How to Create a Halloween Village: Chapter 4
Carving a Foam Base
When creating a foam base start with a large, thick foam sheet that covers the entire area of your display, which we’ll call the “foundation.” For example, if we are creating a display on a 2-foot by 4-foot folding table, the foundation would be a sheet of foam measuring 2 x 4 feet.
Having considered your layout, place your buildings on this foundation. Once you are happy with the layout start adding levels by roughly cutting and layering smaller slabs of foam under some of the buildings. As you cut make sure to leave room for carving later. You can stack as many layers of foam which you will later glue together using craft foam or low-temp glue gun to secure to the foundation. Take a picture of the draft layout or mark the foam where the buildings will be placed and set them aside.
Carving the foam is next using a serrated knife or a Hot Wire Foam Cutter is the next step. Just like carving a ham, you remove layers and add texture. There are many techniques but here are some YouTube videos to get you started. I recommend practicing on a scraps of foam before carving your base.
Below are a few supplies that I suggest having on hand. Safety first! Working with melted foam, adhesives, and hot tools may be toxic and hazardous to your health so work in well-ventilates spaces, using eye protection, and personal respirators.
Foam for Carving a Base
There are several options for building a base for your village. Often referred to as "Styrofoam" (which is a brand name) foam is made of little plastic bubbles puffed and compressed into sheets. The closer and smaller the bubbles, the more dense it is. The denser the material, the better it is to carve and retain detail.
Traditional Styrofoam (above left) sold in crafts stores is brittle and too airy to carve with any detail. Expanded Polystyrene (EPS) foam (above middle) is often faced on both side with a plastic skin. You'll want to slowly peel away this skin before storing or using. Left in a hot garage, this plastic melds onto to the foam and is very difficult to remove. Wear a respirator mask as the adhesive turns into a powdery mist as you peel the skin away. If you leave the skin on, it presents a sticky, stringy, melty problem when you try to carve it, and it's difficult to paint. Extruded Polystyrene (XPS) which has a much higher density and can be recognized by the blue, green or pink colors. I use the blue sheets for detailed sculpture I intend to use year-after-year. It has no skin and is typically printed on one side, but it is more expensive and usually available in limited thickness.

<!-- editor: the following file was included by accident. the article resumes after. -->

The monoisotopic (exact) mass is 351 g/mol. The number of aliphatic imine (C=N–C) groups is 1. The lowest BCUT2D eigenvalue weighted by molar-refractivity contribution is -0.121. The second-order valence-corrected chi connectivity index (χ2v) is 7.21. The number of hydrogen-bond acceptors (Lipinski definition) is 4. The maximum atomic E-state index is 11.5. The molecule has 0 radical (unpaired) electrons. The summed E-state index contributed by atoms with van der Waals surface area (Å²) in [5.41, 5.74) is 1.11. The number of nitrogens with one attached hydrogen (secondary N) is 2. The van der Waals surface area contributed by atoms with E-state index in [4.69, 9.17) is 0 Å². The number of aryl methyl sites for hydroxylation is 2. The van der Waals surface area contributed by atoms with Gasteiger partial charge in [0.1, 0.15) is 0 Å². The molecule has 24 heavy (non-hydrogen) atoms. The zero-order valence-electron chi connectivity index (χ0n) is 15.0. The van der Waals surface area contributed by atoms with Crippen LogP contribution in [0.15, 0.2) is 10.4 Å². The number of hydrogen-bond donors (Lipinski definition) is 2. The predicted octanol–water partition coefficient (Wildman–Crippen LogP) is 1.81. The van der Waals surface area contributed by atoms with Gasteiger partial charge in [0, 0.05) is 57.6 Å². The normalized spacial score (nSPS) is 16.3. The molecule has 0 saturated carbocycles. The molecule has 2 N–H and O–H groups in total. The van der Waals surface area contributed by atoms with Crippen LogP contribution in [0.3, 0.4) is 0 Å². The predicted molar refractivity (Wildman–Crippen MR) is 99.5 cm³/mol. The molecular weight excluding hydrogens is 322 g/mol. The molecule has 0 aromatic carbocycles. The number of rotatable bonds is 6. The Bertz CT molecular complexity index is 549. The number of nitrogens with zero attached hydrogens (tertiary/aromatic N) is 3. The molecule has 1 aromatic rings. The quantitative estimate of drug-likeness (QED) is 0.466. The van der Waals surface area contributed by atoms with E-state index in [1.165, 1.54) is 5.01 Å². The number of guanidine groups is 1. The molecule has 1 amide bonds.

Both EPS and XPS foam are readily available at home improvement stores like Home Depot and Lowes. Look for it in the building materials section in the insulation aisles, or just ask for "rigid foam". It is sold in 4' x 8’ sheets for about $11-$30 depending on thickness and density. I've also seen 2' x 4' sheets that are much easier to transport but more expensive than the full sheet.
Serrated or Hot Knife
Once you have your foam, start your layout by cutting down the large sheets using a keyhole saw with a sturdy handle. You can also use a sturdy serrated bread knife but make sure it's dedicated to crafting and not one from the kitchen (buy an inexpensive knife at a discount store like TJ Maxx or Home Goods). Sawing away at foam makes a giant mess so be prepared for clean up.
Electric knifes can also be helpful since they provide all the sawing motion and they heat up a little leaving a slightly cleaner cut. It's still a mess.
Hot knifes are the easiest way to cut through foam but you should be aware they are sharp, can seriously burn you instantly, and they're expensive. But they are super clean with no foam dust. You do need to work in well ventilated space.
Hot Wire Foam Cutter
Once the large sheet is cut down to more manageable pieces, you can carve the foam with a hot wire foam cutter, which is looped wire attached to a handle. When you plug it in, the wire gets very hot allowing you to cut (or rather melt) through the foam. Using various wire shapes and techniques you can achieve a rocky appearance or even a brick pattern.
You can find cheaper hot wire foam cutters at craft & model railroad stores, but I prefer the pro tools at Hot Wire Foam Factory. They are the best.
Safety first! It is vital to work in ventilated spaces or outdoors, and wear a respirator safety mask . Foam is essentially plastic and burning plastic gives off toxic fumes. For questions contact the manufacturer of your foam.
Low Temp Glue Gun
To assemble foam pieces together, you can also use specialty liquid glues like Foam Fusion (which is carvable when dry) or even Elmer's Glue but they take a while to set.
It's better to use a low-temp glue gun. Do not use high temp as the glue will melt right through the foam like acid. My preferred glue gun is the Surebonder PRO2-100L 100-watt low temperature glue gun and Surebonder glue sticks – yes, quality glue sticks make a difference!
For extra support of intricate shapes, broken foam pieces or to help give taller structures a more stable core, insert wooden skewers or toothpicks into the foam and secure with a dab of hot glue at the ends.